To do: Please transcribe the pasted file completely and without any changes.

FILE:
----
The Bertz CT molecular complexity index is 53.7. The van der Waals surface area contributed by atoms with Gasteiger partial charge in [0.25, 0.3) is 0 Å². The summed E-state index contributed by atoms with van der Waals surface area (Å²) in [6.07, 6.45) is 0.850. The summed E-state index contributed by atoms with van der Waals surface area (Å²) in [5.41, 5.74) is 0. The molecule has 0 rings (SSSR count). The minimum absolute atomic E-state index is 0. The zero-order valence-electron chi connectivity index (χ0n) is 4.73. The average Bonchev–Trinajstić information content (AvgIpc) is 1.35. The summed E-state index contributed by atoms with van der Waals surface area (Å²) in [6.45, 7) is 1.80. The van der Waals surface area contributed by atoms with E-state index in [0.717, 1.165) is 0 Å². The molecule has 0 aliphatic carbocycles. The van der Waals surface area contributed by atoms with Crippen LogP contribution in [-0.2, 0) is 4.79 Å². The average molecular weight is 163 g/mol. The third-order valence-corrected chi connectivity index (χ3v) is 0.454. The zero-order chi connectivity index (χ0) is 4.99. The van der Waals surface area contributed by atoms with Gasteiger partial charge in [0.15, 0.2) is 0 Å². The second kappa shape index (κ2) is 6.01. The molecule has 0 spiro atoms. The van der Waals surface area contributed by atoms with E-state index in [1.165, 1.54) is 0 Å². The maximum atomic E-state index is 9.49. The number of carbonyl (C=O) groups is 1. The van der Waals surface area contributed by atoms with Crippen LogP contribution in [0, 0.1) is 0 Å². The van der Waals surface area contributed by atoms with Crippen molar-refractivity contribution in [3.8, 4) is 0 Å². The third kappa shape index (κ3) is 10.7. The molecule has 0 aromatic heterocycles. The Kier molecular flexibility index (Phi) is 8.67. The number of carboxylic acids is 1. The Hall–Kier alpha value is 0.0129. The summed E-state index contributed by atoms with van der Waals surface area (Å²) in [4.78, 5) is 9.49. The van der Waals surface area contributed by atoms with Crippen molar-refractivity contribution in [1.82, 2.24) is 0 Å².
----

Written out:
The Bertz CT molecular complexity index is 53.7. The van der Waals surface area contributed by atoms with Gasteiger partial charge in [0.25, 0.3) is 0 Å². The summed E-state index contributed by atoms with van der Waals surface area (Å²) in [6.07, 6.45) is 0.850. The summed E-state index contributed by atoms with van der Waals surface area (Å²) in [5.41, 5.74) is 0. The molecule has 0 rings (SSSR count). The minimum absolute atomic E-state index is 0. The zero-order valence-electron chi connectivity index (χ0n) is 4.73. The average Bonchev–Trinajstić information content (AvgIpc) is 1.35. The summed E-state index contributed by atoms with van der Waals surface area (Å²) in [6.45, 7) is 1.80. The van der Waals surface area contributed by atoms with E-state index in [0.717, 1.165) is 0 Å². The molecule has 0 aliphatic carbocycles. The van der Waals surface area contributed by atoms with Crippen LogP contribution in [-0.2, 0) is 4.79 Å². The average molecular weight is 163 g/mol. The third-order valence-corrected chi connectivity index (χ3v) is 0.454. The zero-order chi connectivity index (χ0) is 4.99. The van der Waals surface area contributed by atoms with Gasteiger partial charge in [0.15, 0.2) is 0 Å². The second kappa shape index (κ2) is 6.01. The molecule has 0 spiro atoms. The van der Waals surface area contributed by atoms with E-state index in [1.165, 1.54) is 0 Å². The maximum atomic E-state index is 9.49. The number of carbonyl (C=O) groups is 1. The van der Waals surface area contributed by atoms with Crippen LogP contribution in [0, 0.1) is 0 Å². The van der Waals surface area contributed by atoms with Crippen molar-refractivity contribution in [3.8, 4) is 0 Å². The third kappa shape index (κ3) is 10.7. The molecule has 0 aromatic heterocycles. The Kier molecular flexibility index (Phi) is 8.67. The number of carboxylic acids is 1. The Hall–Kier alpha value is 0.0129. The summed E-state index contributed by atoms with van der Waals surface area (Å²) in [4.78, 5) is 9.49. The van der Waals surface area contributed by atoms with Crippen molar-refractivity contribution in [1.82, 2.24) is 0 Å².